I'm sure everyone who has seen the inside (or probably even the OUTSIDE) of a gym has heard of a drop set.
They're the most oft used, abused and misunderstood intensity technique circulating in mainstream fitness culture. This has permeated beyond the gym rats and hardcore iron junkies to the casual fitness passerby who has been led to believe that the key to quick, everlasting progress is just MORE.
More of everything! More volume, more intensity, more cardio, more supplements, more disordered thinking, more drugs, and more talking about how fitness you are!
Oops...probably shouldn't have mentioned those last few but I might as well be honest while I have your attention.
The truth is that any culture built on convincing its disciples that the answer to all of their problems is "do more of x" is unhealthy at best and parasitic on average. The truth is that most people who are looked up to in this industry are pulling the strings of their audience as a way to make a quick buck without adding any real value; they're masters of extraction. The truth is that this stuff is actually really simple if you can tune OUT the Niagara Falls of shitty content, clickbait, and gurus and tune IN to your own abilities to think critically and problem solve.
More is not the answer to our problems. Efficiency and effectiveness are.
Tangent aside, I know it might seem like I'm vilifying Drop sets as the manifestation of all gym evil, but that's really not my goal here (unless you're the person who hoards 5 sets of DBs strewn throughout the free weight section for a biceps curl drop set...in that case, politely fuck you). I'm just saying that there are right and wrong ways to not only implement certain techniques, but also to evaluate their best use cases.
We can break drop sets down further into two main classifications and respective definitions:
Load Drop Sets- After taking a set to momentary technical failure, immediately reduce the load by ~20-30% and continue to another failure point. Between one and four load drops are typical.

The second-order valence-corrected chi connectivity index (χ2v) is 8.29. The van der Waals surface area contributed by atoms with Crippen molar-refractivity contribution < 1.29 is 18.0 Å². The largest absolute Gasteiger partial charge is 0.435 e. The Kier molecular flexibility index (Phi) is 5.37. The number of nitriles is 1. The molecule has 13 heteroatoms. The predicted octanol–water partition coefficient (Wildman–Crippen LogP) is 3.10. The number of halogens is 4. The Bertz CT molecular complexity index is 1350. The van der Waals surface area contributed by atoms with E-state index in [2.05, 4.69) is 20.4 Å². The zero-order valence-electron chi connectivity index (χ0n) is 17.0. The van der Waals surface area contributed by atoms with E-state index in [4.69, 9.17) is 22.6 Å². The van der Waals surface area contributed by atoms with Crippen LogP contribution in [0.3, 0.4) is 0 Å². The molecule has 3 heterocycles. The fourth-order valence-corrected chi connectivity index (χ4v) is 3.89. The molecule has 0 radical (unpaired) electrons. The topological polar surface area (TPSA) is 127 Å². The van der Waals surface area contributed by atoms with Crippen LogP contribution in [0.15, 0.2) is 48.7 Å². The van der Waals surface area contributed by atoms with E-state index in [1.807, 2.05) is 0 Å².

Mechanical Drop Sets- Take a set to technical failure then manipulate an execution variable (ROM, grip, tempo, foot/hand/bar position, etc) to make the new setup more advantageous thus allowing the set to continue without having to reduce the load.
The differences seem subtle in text but are profound in application.
Think of it this way...Load Drops are using the same movement pattern and extending past failure by reducing the load in accordance with fatigue generation. Mechanical Drops, on the other hand, involve using the same load but actually varying the movement that's being performed.
So which is better?
As is often the case, it depends on context. Different muscle groups and movement patterns will cater better or worse for the application of load or mechanical drops.
For example, the quads would be a prime candidate for Load drops because of the specific variations that isolate the quads (think leg extensions) and a relative lack of freedom within these variations. You could get fancy and perform Mechanical drops for the quads but it would get a little more messy. Much easier to just pound out a few load reductions on a leg extension and call it a day.
Conversely, the delts are perfectly designed to take full advantage of Mechanical drops. Because of the joint structure and the infinite ways in which delt exercises can be modified while retaining intent, it's pretty easy to see how we could construct some pretty fun and unique sequences.
DB Lu Raises -> DB Laterals -> DB Upright Rows
DB Laterals -> DB Lateral Partials -> Neutral Grip DB OHP
Bent Over DB Y Raises -> DB Laterals -> DB Poliquin Raises
Note the feature here...Going from the most challenging, weakest positions towards the more mechanically favorable patterns while NOT having to change modalities. This creates efficiency and effectiveness!
As a coach, there might not be an intensity technique that I refer to more often when designing Delt-biased programs than Mechanical Drop Sets. The key is not derived from the concept of "more". We have excommunicated that ideology. No, proper use of this technique is founded on the constant search for optimization.
We know that the Delts respond well to high volumes and variability. Load drops give us a hefty dose of volume, but Mechanical drops are the best way to combine intensity, volume, and variation while being risk-averse and accounting for real-world time constraints.
If you've never tried these out, your delts would like a word with you.